Since our second child was a baby, my husband and I noticed unique quirks about his personality. We chalked it up to idiosyncrasies that were part of his overall character, but as he grew along with our understanding, we began taking more serious notice of these character traits. He was always distracted. We affectionately referred to it as being “in La-La Land.” Anytime we’d give instructions, particularly multi-step instructions, he’d get lost in his own thoughts. Sometimes he’d get lost in his own room.
We evolved in our parenting to develop coping mechanisms on our end and his.
One night, I eliminated as many distractions as I could before I made eye contact, told him to go brush his teeth, had him repeat the instruction back to me, and watched as he got lost in the ten feet or so between where we were standing and the bathroom. My heart sank as I watched him try to navigate through the jungle of distractions that were his toys, clothes, and bed — a veritable minefield that stretched between the directive and the action.
He’s sincere, kind, generous, selfless, creative, imaginative, articulate, and hugely intelligent. For as long as we can remember, he has also been aloof, sensitive, impulsive, reactionary, and consistently easily distracted. But when those unsavory characteristics began to overshadow his endearing qualities, we talked to his pediatrician.
When I approached two different pediatricians (we changed doctors when our first relocated) about my concerns and the potential of his being A-D-D, both told me with confidence that he isn’t. “He’s not hyper. He isn’t fidgeting. The kids I see with A-D-H-D can’t sit still.” I must admit that while I wanted to be relieved, I wasn’t. If we had a simple diagnosis, especially one so common, we’d also have an action plan. I didn’t want a diagnosis as much as I wanted help. I was reaching out to the professionals with my questions.
And I had and still have so many questions.
Whatever happened to A-D-D without the H? (I would never describe my son as hyper, but having a deficit of attention? Yes. Absolutely.) How do I parent him? What methods work best? How many directives can he handle at a time? What will overwhelm him? How do I avoid that while at the same time helping him prepare for life? Will his strengths be enough to help him cope at school?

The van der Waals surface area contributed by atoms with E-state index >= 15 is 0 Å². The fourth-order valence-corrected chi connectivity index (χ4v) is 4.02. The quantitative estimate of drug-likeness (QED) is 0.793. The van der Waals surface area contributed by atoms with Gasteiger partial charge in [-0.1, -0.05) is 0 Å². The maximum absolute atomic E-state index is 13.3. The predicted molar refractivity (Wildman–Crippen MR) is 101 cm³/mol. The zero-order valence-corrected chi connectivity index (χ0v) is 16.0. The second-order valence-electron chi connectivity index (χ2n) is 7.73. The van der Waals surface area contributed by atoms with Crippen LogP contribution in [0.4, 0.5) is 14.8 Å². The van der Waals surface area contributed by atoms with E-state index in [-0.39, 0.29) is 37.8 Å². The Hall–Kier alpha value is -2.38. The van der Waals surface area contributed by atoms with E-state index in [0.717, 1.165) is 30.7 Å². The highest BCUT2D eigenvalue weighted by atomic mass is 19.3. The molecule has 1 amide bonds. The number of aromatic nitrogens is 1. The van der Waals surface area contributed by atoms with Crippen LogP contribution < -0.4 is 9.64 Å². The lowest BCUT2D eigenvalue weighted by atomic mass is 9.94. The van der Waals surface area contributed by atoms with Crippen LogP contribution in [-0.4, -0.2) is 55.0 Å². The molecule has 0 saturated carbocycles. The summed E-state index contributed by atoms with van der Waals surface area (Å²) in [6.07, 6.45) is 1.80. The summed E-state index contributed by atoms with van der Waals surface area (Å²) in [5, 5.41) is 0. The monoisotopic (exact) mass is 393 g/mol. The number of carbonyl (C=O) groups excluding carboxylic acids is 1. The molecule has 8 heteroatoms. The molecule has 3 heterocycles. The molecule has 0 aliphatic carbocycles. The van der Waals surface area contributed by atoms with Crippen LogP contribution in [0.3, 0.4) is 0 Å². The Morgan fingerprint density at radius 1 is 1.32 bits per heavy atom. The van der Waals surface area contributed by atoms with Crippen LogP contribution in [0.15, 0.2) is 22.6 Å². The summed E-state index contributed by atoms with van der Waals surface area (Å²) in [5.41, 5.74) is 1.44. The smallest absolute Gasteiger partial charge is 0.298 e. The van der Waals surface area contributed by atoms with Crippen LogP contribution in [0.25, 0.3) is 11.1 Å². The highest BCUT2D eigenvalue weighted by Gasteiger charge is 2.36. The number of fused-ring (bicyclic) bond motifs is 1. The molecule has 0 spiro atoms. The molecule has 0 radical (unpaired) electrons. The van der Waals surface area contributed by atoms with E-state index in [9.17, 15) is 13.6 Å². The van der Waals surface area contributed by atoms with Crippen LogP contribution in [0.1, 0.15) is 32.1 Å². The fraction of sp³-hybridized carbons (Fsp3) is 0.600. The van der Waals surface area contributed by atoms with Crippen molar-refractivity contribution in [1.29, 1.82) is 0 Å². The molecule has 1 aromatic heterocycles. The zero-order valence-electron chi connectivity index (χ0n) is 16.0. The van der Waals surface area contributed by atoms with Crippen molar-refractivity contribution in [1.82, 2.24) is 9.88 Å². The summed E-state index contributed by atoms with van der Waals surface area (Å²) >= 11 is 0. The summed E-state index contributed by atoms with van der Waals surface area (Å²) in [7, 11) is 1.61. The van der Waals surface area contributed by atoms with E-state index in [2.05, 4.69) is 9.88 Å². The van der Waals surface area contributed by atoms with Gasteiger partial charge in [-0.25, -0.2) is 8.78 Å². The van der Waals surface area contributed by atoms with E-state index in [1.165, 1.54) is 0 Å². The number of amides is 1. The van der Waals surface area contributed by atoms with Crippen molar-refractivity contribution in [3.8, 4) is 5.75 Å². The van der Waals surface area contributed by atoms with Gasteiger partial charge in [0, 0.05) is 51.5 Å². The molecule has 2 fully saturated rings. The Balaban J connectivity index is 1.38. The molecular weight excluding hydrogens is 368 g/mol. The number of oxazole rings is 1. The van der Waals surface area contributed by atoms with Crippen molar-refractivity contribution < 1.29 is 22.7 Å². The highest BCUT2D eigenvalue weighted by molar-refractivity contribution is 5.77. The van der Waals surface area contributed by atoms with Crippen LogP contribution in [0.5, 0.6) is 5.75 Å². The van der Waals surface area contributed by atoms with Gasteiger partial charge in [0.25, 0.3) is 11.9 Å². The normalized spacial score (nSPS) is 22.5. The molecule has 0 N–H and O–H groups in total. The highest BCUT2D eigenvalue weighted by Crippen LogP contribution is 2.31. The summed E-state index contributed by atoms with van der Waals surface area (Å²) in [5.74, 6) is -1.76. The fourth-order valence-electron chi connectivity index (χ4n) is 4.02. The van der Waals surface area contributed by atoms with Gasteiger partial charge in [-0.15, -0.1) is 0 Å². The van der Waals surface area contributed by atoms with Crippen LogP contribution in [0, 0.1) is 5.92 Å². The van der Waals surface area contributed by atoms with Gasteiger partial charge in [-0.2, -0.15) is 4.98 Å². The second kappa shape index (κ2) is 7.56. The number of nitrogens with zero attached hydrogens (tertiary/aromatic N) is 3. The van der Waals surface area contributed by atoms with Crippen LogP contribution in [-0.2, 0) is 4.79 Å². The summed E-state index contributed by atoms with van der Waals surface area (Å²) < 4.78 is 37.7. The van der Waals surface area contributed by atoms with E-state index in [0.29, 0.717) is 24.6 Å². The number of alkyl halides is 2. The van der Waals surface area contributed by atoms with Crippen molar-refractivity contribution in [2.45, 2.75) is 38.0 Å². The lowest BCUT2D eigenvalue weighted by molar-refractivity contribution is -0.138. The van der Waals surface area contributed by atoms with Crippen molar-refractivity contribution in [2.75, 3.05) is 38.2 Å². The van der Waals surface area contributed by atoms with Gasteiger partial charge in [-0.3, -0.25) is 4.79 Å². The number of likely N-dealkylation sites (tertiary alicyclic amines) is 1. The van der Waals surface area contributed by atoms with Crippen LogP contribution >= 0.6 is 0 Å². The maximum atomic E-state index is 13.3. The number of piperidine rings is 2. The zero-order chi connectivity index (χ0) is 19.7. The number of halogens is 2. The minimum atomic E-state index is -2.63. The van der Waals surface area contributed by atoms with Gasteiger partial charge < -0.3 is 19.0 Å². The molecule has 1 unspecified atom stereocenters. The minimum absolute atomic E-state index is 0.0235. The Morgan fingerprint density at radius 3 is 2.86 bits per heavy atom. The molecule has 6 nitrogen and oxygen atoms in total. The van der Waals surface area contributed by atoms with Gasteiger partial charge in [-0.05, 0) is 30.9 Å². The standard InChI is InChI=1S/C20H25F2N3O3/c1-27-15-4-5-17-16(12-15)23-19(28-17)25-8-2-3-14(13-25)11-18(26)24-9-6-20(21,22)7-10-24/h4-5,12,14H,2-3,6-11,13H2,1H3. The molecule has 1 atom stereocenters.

And the biggest ones: Do we medicate? Do we have to? Are there alternatives?
I should mention here that while I’m not opposed to any form of medication, I see it as a last resort. I fully appreciate that our physiological make-ups are all different, but I was not ready to impose medicine on him until we had exhausted every possible resource. And I mean every. possible. resource.
We’ve done just about everything. I have lavender candles burning during homework for calming. I’ve tried headphones to eliminate auditory stimuli. He has tried listening to music during grocery trips and homework, all while I argued with myself that he won’t or maybe shouldn’t have those options as an adult. After we saw manifestations of some anxiety at school, he began seeing a therapist, or his “brain doctor.” He sleeps with a weighted blanket, has had to abstain from screens, and has a controlled diet.
And then we talked to a nutritionist about vitamins. PLEASE note that I am a teacher, NOT a physician! We spoke to our pediatrician again about the safety and dosage amounts, and I suggest anyone do the same before any course of action. The conclusion that my husband, our pediatrician, and I came to was to put our son on B6, Omega-3, and Magnesium supplements to help with calming and focus. We started with very limited dosing and saw a promising effect.
As he’s grown, we’ve had to adjust the dosage and number of vitamins he takes in a day. While I thought we had a long-term solution to keep the problem at bay, I know it’s something we’ll always juggle. And I don’t have a long-term solution. We may end up seeking a medical solution, which is fine.
It’s been a tenuous battle, and it will continue to be.
In every step we take, we seek professional guidance to make the most informed decision focused on the best interest of our son. Still, this is the current snapshot of our ongoing medication battle.
As someone with ADHD – I can tell you the “h” doesn’t necessarily mean hyperactive in the way people think. I’m an introvert and mostly quiet- but I have trouble sleeping at night (my brain doesn’t stop even when I am tired) – I tap things and I fidget in less noticeable ways (shaking my foot as we speak). I was diagnosed as an adult – did not like the person medication made me and learned how to deal with it without medication. I was told by a psychiatrist many years ago to use caffeine/coffee when I decided to never use adderall again. Works for me but I still did have to learn what I could and could not manage and what overwhelms me.
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